Among School Children [NOOK Book]

Overview

Mrs. Zajac is feisty, funny, and tough. She likes to call herself an "old-lady schoolteacher." (She is thirty-four.) Around Kelly School, she is famous for her discipline: "She is mean, bro," says one of her students. But children love her. And so will the reader of this extraordinarily moving book by the author of House and The Soul of a New Machine.

Mrs. Zajac spends her working life "among schoolchildren." To some it might seem a small world, a world of spelling and recess ...

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Among School Children

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Overview

Mrs. Zajac is feisty, funny, and tough. She likes to call herself an "old-lady schoolteacher." (She is thirty-four.) Around Kelly School, she is famous for her discipline: "She is mean, bro," says one of her students. But children love her. And so will the reader of this extraordinarily moving book by the author of House and The Soul of a New Machine.

Mrs. Zajac spends her working life "among schoolchildren." To some it might seem a small world, a world of spelling and recess and endless papers to correct. But we soon realize that Mrs. Zajac's classroom is big enough to house much of human nature. Her little room contains a distillate of some of the worst social problems of our time. Some of the children's young lives seem already stunted by physical and emotional deprivation. And some are full of precarious promise.

As we come to know these children, we long for their salvation — and we come to understand, as if for the first time, the difference that a good teacher can make in a child's life, and in our society.

Among Schoolchildren provides the most realistic account of American education ever written — on every page we encounter the precisely rendered truth for which Tracy Kidder is famous. But this is more than a book about education. It is about one woman's indomitability, about the joy of acting out of conscience and love. At bottom, its subject is nothing less than the struggle between good and evil.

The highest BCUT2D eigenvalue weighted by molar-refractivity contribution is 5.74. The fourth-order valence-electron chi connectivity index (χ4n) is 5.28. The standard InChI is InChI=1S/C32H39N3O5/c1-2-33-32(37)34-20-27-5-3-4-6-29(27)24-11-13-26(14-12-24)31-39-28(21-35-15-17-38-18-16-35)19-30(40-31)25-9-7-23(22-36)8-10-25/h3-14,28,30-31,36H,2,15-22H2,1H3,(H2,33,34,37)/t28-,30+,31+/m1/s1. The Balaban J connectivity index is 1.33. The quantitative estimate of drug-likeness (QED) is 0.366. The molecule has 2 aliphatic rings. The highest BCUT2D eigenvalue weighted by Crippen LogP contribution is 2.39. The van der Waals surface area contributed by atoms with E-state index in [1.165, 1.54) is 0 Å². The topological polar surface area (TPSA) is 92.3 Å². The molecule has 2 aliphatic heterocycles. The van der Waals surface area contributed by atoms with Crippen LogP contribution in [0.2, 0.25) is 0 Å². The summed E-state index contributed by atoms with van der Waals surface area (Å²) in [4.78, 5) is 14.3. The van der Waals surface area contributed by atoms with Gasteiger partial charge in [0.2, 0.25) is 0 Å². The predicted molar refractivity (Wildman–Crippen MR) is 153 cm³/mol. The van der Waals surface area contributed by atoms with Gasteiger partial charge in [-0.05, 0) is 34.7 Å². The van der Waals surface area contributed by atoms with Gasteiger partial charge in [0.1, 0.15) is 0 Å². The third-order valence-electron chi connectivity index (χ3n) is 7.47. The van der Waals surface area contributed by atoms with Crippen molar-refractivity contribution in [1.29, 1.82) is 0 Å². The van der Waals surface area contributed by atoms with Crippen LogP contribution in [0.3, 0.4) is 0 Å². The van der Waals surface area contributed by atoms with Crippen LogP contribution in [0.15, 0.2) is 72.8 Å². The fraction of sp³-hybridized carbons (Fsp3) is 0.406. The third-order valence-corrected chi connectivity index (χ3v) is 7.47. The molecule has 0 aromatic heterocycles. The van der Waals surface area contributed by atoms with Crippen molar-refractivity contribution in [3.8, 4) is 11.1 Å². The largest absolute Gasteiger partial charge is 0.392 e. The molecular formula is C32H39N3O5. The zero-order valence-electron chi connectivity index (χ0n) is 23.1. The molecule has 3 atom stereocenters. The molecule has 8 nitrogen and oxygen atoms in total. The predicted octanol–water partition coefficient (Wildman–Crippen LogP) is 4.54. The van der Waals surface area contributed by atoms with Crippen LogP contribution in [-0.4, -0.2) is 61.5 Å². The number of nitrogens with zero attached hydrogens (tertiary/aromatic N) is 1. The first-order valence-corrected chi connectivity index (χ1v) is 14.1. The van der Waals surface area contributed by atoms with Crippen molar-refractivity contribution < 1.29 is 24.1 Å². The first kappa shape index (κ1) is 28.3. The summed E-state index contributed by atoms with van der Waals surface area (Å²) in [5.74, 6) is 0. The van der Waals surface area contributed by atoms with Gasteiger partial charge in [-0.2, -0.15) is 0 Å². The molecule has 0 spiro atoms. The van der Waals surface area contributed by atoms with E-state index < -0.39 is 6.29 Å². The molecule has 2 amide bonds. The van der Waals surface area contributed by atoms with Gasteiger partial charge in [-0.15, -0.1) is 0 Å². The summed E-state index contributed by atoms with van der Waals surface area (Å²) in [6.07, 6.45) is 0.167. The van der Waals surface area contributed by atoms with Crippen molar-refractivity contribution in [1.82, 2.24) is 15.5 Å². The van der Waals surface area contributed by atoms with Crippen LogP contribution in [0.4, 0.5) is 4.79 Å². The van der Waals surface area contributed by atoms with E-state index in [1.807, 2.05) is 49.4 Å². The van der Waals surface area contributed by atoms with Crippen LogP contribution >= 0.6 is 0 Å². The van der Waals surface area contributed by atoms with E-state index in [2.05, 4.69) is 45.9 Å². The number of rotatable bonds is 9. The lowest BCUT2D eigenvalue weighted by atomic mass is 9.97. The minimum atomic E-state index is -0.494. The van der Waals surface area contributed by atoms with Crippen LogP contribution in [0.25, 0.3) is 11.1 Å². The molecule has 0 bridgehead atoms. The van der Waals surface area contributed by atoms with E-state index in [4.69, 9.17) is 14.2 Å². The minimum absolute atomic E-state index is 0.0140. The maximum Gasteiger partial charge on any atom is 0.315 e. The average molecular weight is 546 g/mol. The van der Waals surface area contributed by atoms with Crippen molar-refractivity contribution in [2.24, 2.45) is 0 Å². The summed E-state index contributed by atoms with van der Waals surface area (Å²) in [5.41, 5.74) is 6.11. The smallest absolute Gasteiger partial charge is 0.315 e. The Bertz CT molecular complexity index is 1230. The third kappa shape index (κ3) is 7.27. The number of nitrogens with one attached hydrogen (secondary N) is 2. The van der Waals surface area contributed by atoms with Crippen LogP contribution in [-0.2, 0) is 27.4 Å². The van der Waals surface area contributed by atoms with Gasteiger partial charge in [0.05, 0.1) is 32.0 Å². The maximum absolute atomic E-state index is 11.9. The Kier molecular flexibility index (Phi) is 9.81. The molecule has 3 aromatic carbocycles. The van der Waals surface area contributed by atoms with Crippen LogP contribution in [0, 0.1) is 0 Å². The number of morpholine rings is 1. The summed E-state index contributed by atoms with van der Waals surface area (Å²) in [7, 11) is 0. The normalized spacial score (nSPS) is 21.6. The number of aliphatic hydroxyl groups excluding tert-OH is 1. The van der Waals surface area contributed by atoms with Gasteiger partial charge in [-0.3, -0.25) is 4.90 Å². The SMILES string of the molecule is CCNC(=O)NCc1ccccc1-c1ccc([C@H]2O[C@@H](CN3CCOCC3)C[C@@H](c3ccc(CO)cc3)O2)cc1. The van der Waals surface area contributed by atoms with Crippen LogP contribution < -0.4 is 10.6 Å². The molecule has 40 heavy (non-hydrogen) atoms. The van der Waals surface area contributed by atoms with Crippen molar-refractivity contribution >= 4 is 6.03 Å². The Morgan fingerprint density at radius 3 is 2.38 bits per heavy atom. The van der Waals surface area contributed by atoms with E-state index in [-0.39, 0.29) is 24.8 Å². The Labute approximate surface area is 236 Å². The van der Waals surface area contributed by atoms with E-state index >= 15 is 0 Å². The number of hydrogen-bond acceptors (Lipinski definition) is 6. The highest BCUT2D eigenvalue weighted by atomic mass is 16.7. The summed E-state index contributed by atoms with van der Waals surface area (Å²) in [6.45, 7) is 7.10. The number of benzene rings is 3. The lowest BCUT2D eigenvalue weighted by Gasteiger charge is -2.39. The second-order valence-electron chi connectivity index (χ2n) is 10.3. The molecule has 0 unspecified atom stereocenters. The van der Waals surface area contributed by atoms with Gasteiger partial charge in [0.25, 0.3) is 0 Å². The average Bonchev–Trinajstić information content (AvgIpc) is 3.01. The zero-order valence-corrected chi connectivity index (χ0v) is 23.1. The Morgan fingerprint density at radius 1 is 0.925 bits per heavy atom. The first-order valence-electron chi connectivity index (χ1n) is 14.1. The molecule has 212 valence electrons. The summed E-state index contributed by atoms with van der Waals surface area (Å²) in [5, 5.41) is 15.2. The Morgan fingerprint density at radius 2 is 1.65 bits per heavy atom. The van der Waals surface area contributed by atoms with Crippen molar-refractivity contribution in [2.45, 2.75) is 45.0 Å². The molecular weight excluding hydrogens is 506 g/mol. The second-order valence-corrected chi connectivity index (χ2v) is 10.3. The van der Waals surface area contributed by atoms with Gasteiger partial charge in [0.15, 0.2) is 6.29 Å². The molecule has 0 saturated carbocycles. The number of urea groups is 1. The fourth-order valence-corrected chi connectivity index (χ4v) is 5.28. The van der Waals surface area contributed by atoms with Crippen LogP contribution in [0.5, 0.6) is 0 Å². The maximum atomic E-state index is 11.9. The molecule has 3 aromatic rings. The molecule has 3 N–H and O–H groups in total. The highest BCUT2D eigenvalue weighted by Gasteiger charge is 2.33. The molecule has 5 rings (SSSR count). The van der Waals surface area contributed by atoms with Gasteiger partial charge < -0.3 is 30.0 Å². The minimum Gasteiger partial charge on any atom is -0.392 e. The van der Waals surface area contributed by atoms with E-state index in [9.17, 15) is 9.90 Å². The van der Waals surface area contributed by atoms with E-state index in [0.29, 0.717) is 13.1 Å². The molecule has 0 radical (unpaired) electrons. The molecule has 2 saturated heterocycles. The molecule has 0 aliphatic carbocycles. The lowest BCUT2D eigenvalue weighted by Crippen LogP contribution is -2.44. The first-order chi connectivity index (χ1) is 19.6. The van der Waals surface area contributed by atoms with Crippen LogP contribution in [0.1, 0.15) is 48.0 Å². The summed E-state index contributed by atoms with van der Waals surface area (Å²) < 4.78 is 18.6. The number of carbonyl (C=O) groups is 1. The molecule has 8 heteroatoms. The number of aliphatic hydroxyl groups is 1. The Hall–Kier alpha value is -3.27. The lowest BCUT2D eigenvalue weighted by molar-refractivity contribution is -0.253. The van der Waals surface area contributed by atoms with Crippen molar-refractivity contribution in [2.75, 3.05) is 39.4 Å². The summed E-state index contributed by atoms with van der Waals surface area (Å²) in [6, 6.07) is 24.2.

In Among Schoolchildren Tracy Kidder has written his most emotionally powerful, most memorable work.

An intense and affecting chronicle of one teacher's passionate dedication to the children in her classroom.

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Editorial Reviews

Publishers Weekly - Publisher's Weekly
Christine Zajac teaches fifth grade in a racially mixed school in a poor district of Holyoke, Mass. About half of her students are Hispanic; many come from broken homes. Through Kidder's calmly detailed re-creation of Zajac's daily round, we come to know her students' fears and inmost strivings; we also share this teacher's frustrations, loneliness and the rush of satisfaction that comes with helping students learn. It's a tough job: in one social studies class, half the pupils can't name the country they live in. Kidder ( House ; The Soul of a New Machine ) writes with sensitivity of Zajac's Irish-Catholic roots, of the need for educational reform and of the Holyoke Puerto Ricans' struggles for equality and success. We see Kelly School as a compelling microcosm of what is wrong--and right--with our educational system. Author tour. (Sept.)
Library Journal
Many readers have come to expect that anything authored by Kidder ( House, LJ 8/85; Soul of a New Machine, LJ 8/81) will be of high merit. This latest nonfiction work is no exception. It tells in detail the story of a young teacher's daily life and work in the Kelly School, a part of the Holyoke, Massachusetts school system. From September to June, Chris Zajac, a caring, dedicated teacher struggles with the nearly superhuman task of teaching inner-city children, many from impoverished and broken homes. Her pupils are often ill-fed, victims of severe neglect, or worse. Readers will become engrossed in her daily battle to teach these youngsters. (Over half stay up until 12:30 a.m. to watch TV). She agonizes over her pupils, one Clarence in particular. Kidder allows the reader to savor the small daily victories and taste the angst of failure. A warm, honest, refreshingly positive look inside a classroom. Essential for most libraries.-- Annette V. Janes, Hamilton P.L., Mass.
Booknews
Another good Kidder book. This dealing with the day-to-day activity of teaching (and maintaining a climate in which learning is feasible). Annotation c. Book News, Inc., Portland, OR (booknews.com)
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Product Details

  • ISBN-13: 9780547524061
  • Publisher: Houghton Mifflin Harcourt
  • Publication date: 9/6/1989